How I turned an apartment into a monastery

Adam Novak
5 min readDec 1, 2022


Imagine locking a monk in a room for a week with just a couch, a shower, and a fridge.

Now imagine that monk is you.

This is effectively what happens when you turn your apartment into a monastery. I’ve done it twice now, and I’m here to share an honest review.

My friend Joe and I first completed a 7-day silent meditation course in his Knoxville, Tennessee apartment in December 2020, and my friend Sohum and I just finished a 2-day course last weekend in SF. We took inspiration from the 10-day Goenka-style Vipassana retreats which I’ve sat and served nearly a dozen and have written about elsewhere on my blog. In these cases of Joe, Sohum and I, we didn’t have a full 10-days to devote to an official course, so we just created our own.

Here’s how.


Preparation for the extended monastic living is an essential step.

Post-Costco run

We set up a whiteboard with the daily timetable laid out, calculated each meal and set them aside in the fridge, and communicated with each other in advance on what to do if certain circumstances arose. Understandably, we turned off all the devices we could. We only used the TV for evening discourses and an iPad for audio files, and alarms throughout the day. Setting up a number of repeating iPad alarms in advance in place of a manual gong ringer was quite helpful to keep the course flowing smoothly. Oh, the beauty of automation.


Without the meditation hall of a real monastery, we turned to the living room. We kept it simple and just took out the couch cushions and both faced the same direction to meditate.

Living room turned Dhamma Hall

Meditation in this format won’t be as focused as it might be in a large group sitting with more salient vibes. After the 2-day course, Sohum noted that cultivating mindfulness in his own familiar and ordinary home was more challenging than it was at a Vipassana center. As an outsider to the apartment, I did not feel this drawback to meditation as much. Regardless, we were able to conduct each meditation session in complete, sustained silence, as if it actually was a monastery.


Meal preparation came in clutch. It helped in two ways: we knew we had enough food to last us the whole course, and we didn’t have to break up our focused mindfulness with the chaos that is cooking.

Your average meal at a makeshift monastery

Although packaged and wrapped meals are not the sexiest food on the planet, they’re certainly one step in the direction of monastic renunciation.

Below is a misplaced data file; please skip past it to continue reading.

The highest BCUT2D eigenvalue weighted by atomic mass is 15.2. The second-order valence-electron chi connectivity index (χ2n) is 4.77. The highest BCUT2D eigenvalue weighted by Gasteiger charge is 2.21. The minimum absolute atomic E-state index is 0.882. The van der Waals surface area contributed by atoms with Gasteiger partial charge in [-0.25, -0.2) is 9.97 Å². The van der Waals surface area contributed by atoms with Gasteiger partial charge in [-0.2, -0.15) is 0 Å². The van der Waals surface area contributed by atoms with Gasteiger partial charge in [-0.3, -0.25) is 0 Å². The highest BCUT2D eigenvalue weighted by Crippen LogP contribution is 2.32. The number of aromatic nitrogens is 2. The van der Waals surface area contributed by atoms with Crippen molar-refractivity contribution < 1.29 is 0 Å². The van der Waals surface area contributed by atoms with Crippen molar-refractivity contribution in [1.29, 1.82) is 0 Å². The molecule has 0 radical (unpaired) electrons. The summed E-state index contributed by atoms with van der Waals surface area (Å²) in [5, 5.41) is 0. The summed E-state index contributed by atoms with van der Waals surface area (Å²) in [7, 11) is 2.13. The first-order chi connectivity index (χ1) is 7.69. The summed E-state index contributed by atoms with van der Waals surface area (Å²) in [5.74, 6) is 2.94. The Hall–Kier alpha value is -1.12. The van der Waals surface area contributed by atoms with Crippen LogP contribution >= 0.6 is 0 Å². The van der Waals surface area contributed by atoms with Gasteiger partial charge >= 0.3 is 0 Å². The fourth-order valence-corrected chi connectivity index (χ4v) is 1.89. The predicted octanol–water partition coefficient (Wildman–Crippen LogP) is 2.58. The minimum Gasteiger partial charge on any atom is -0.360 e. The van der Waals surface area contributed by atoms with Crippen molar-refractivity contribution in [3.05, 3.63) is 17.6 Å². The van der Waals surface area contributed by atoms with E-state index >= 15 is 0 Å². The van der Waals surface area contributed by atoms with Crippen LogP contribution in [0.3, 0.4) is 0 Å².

Buddhist monastics are known for following the 10 Precepts, so we followed them too. In order to follow the 9th precept, roughly translated as “not sleeping on luxurious beds,” turning the apartment into a monastery meant sleeping on the floor.

Floor sleeping was surprisingly alright. Some people are actually big proponents of it because sleeping on a firm surface like the floor is good for your back. Sohum, Joe and I can all testify that tossing aside your comfy bed and taking to the floor brings out a sense of humility. If you are going to floor sleep, just make sure to vacuum beforehand, and if you don’t have fluffy carpet, bring some padding.


Sohum, Joe and I closely followed the timetable throughout the entirety of each course. At 5am we were out of bed meditating in the hall, and at each of the three hour-long group sittings we were sitting with closed eyes and crossed legs. We repeated this lifestyle for days on end, without too much difficulty, even without a teacher or organization over our head.

Speaking from personal experience, having a friend by my side is extraordinarily helpful in keeping me disciplined. If I had been alone, I might find myself lying down on the couch instead of meditating at times. The peer accountability system alongside with the silent nature of monastic living locks you into an interesting bind where neither person can vocally express any thoughts to give up and which makes it likely that you’ll be successful. Although silent meditation is a personal journey, it can still be experienced together, and it’s probably better that way — especially for leveraging discipline.


Given that the apartment had little space, it was great that there were few people at the course. The first time it was only Joe and me in the apartment, and the next time it was only Sohum and me. It also worked out well that their roommates were gone for the duration of the courses. Monastic life in a small space could easily become stuffy and crammed with too many people, especially when outsiders who want to invite friends over and speak are living there too.

One downside of such small space is that you have to make a concerted effort to go outside and walk around. No one was meant to stay inside one insulated box all day long (flashback to COVID), and even though it can feel easier to just not leave the place, you definitely should. Unfortunately, leaving the apartment does mean leaving the peacefulness of your makeshift monastery, so it’s best to outline a quiet walk around your property to maintain your state of mind. Just make sure to take it at least once a day and get your daily dose of non-filtered oxygen.


Even after the 48 hours of monkhood concluded last weekend and we were allowed to talk again, Sohum and I preserved the silence for some time. Several days of monasticism had placed us in a deep, sacred mental quietness, even though it all took place in an ordinary set of rooms.

Several days after we depart, I get a text from Sohum that reads “Feeling equanimous today.” We both walked away from a weekend of meditative silence with slightly more patient, calm, and balanced minds—even though we were just two dudes living in room 636 at The Landing.

Who knew apartments could be turned into monasteries?

Monastic bloopers



Adam Novak

Monastic Living | Language Learning | Responsible Technology